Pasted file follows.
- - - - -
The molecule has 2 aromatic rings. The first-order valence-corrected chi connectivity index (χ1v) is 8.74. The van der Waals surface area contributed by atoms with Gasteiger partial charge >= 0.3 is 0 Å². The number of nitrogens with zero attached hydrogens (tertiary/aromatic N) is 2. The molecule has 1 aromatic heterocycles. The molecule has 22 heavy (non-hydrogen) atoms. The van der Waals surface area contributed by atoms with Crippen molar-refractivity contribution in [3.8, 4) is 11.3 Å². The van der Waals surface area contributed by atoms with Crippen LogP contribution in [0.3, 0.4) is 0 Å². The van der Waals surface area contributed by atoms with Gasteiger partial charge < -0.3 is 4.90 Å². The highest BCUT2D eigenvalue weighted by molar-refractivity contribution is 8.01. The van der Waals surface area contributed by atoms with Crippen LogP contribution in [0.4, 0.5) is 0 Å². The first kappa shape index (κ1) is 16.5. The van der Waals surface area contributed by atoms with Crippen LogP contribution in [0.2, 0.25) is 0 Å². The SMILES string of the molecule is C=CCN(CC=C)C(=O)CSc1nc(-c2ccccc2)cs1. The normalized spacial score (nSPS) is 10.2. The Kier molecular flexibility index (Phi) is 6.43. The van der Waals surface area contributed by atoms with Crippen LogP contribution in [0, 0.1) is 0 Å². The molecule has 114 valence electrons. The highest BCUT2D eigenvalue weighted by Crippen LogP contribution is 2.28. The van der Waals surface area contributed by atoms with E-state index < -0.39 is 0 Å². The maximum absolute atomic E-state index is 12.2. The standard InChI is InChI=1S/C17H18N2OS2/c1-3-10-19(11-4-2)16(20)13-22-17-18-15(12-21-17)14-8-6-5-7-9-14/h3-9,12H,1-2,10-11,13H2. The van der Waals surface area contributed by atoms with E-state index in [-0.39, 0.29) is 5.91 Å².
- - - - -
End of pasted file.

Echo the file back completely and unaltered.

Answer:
The molecule has 2 aromatic rings. The first-order valence-corrected chi connectivity index (χ1v) is 8.74. The van der Waals surface area contributed by atoms with Gasteiger partial charge >= 0.3 is 0 Å². The number of nitrogens with zero attached hydrogens (tertiary/aromatic N) is 2. The molecule has 1 aromatic heterocycles. The molecule has 22 heavy (non-hydrogen) atoms. The van der Waals surface area contributed by atoms with Crippen molar-refractivity contribution in [3.8, 4) is 11.3 Å². The van der Waals surface area contributed by atoms with Crippen LogP contribution in [0.3, 0.4) is 0 Å². The van der Waals surface area contributed by atoms with Gasteiger partial charge < -0.3 is 4.90 Å². The highest BCUT2D eigenvalue weighted by molar-refractivity contribution is 8.01. The van der Waals surface area contributed by atoms with Crippen LogP contribution in [0.4, 0.5) is 0 Å². The first kappa shape index (κ1) is 16.5. The van der Waals surface area contributed by atoms with Crippen LogP contribution in [0.2, 0.25) is 0 Å². The SMILES string of the molecule is C=CCN(CC=C)C(=O)CSc1nc(-c2ccccc2)cs1. The normalized spacial score (nSPS) is 10.2. The Kier molecular flexibility index (Phi) is 6.43. The van der Waals surface area contributed by atoms with Crippen LogP contribution in [0, 0.1) is 0 Å². The molecule has 114 valence electrons. The highest BCUT2D eigenvalue weighted by Crippen LogP contribution is 2.28. The van der Waals surface area contributed by atoms with E-state index < -0.39 is 0 Å². The maximum absolute atomic E-state index is 12.2. The standard InChI is InChI=1S/C17H18N2OS2/c1-3-10-19(11-4-2)16(20)13-22-17-18-15(12-21-17)14-8-6-5-7-9-14/h3-9,12H,1-2,10-11,13H2. The van der Waals surface area contributed by atoms with E-state index in [-0.39, 0.29) is 5.91 Å².